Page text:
How Writing Can Make Your Life Happier (even if you aren’t a writer)

Last night I spent some time with a moms’ group through Wellspan. These were moms of babies and toddlers. I’ve been out of that scene for quite some time. The little cherubs swirled around us, while a few moms nursed and I talked to them about what writing can do for them as moms. I’ve had the chance to speak to this group in the past about raising healthy eaters, affording to eat organically, and keeping a green household. When their leader approached me to talk about writing, I was intrigued.

I’ve talked to lots of groups about writing, but this wasn’t a group of writers. This was a group of busy moms who were in the trenches of parenthood. They didn’t have time to brush their hair, let alone write a cohesive sentence.

I thought about my own years when my children were small. Some of that time I was working, sometimes not, and we moved twice. But I was always writing.

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In fact, I would say that writing is what got me through. My husband traveled a lot when my kids were little. Many times when I was overwhelmed with an overly-active, overly-creative preschooler, an independent-yet-demanding toddler, and a fussy baby, I turned to my journal to vent my anger and exhaustion and feelings of absolute and complete inadequacy.

In calmer moments, I wrote in journals to my children—telling them of my dreams for them, my observations of their emerging personalities, and funny anecdotes of their days. I’m not sure at what point in their lives I will give them these journals—because do we ever stop mothering?

When we moved to our current house, I struggled to find the kind of friends who had sustained me in our previous town, women I desperately missed. I turned to my laptop. I wrote a story about leaving because what I wanted more than anything was to leave. Escaping into that story during naptimes or early before anyone else was up, kept me sane in many, many ways.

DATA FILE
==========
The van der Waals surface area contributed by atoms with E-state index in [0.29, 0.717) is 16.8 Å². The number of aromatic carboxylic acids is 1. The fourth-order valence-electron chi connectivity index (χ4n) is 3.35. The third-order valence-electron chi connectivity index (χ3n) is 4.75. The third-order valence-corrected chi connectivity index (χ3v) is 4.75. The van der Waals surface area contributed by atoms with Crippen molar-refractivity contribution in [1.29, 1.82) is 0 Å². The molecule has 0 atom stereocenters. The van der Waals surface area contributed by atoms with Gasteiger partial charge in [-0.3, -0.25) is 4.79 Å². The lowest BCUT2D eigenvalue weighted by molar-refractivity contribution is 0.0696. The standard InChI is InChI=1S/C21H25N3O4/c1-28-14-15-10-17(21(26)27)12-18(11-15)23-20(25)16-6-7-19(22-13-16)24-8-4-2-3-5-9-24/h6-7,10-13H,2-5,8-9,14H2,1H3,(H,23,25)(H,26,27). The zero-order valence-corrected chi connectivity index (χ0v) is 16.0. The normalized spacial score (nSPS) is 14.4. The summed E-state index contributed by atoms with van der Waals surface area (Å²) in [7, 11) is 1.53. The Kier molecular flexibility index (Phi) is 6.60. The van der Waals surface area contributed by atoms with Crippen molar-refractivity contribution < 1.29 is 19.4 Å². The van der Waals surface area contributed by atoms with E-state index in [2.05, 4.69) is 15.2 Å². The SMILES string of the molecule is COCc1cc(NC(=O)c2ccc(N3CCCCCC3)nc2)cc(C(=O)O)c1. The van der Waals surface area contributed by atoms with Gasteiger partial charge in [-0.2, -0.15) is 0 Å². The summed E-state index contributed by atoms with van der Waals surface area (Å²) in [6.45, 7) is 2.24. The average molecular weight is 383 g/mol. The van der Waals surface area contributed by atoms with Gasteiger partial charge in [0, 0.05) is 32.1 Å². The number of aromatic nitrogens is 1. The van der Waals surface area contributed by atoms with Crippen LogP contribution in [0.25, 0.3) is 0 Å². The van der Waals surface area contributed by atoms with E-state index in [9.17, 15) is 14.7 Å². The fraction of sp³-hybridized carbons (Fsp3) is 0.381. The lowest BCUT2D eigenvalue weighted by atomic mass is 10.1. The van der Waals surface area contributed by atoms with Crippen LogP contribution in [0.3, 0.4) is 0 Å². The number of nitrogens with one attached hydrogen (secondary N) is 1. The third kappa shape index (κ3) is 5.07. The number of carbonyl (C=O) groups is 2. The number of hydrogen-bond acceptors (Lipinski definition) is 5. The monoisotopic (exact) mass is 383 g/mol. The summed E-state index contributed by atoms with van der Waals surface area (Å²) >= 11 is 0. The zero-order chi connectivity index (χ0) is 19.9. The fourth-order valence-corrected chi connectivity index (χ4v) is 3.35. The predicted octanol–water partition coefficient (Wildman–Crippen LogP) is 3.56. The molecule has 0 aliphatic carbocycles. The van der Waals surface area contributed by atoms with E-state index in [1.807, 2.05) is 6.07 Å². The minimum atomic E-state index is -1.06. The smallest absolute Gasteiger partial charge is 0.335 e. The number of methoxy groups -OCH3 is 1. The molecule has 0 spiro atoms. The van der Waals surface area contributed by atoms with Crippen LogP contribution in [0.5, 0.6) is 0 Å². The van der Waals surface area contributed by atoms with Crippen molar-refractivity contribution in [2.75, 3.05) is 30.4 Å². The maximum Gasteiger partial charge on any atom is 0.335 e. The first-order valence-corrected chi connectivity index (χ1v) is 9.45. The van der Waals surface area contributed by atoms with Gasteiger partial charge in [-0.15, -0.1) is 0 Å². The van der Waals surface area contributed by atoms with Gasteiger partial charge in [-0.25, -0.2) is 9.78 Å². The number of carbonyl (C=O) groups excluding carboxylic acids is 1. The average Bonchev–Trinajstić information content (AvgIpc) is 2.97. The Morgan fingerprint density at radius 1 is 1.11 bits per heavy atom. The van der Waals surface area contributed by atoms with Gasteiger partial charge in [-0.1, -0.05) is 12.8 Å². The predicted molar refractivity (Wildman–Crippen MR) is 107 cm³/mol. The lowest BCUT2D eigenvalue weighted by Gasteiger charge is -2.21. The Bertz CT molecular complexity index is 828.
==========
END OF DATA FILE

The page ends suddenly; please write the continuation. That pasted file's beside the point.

When conflict arose between my beloved and I, it was rarely possible to address it in the moment, as the moment was full of three little people who needed me to push my anger aside and care for them. By the time everyone was put to bed, many times I only wanted sleep of my own, so I swallowed my anger or frustration with Nick and by the next day too much time had passed. Why bring it up again? I let it go, but it didn’t go away. Continue reading “How Writing Can Make Your Life Happier (even if you aren’t a writer)”

Going to the Dogs

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Having completed the third book for my three-book deal (due out June 2017!), I decided to take a short break from fiction writing to work on a project near and dear to my heart.

It’s a memoir about our family’s experience fostering 50 dogs. I love the dogs and I love my family, so you’d think this would be pretty easy, and it is, but there are complications. It’s fine to write about the embarrassing, stupid, and simply odd things that I might do, but what about all the innocent parties living in our household?

Writing real life gets tricky. With fiction, I could just make something up. Don’t like the way that looks? No problem, I’ll just change it. Bad resolution? I’ll re-write it so it makes more sense. Slow scene? I’ll just punch it up by making someone get pregnant or die or get arrested. Nonfiction is a completely different animal. These characters I’m writing about are real people whom I care about deeply. Probably more than anyone else. Certainly more than anyone reading my book. Continue reading “Going to the Dogs”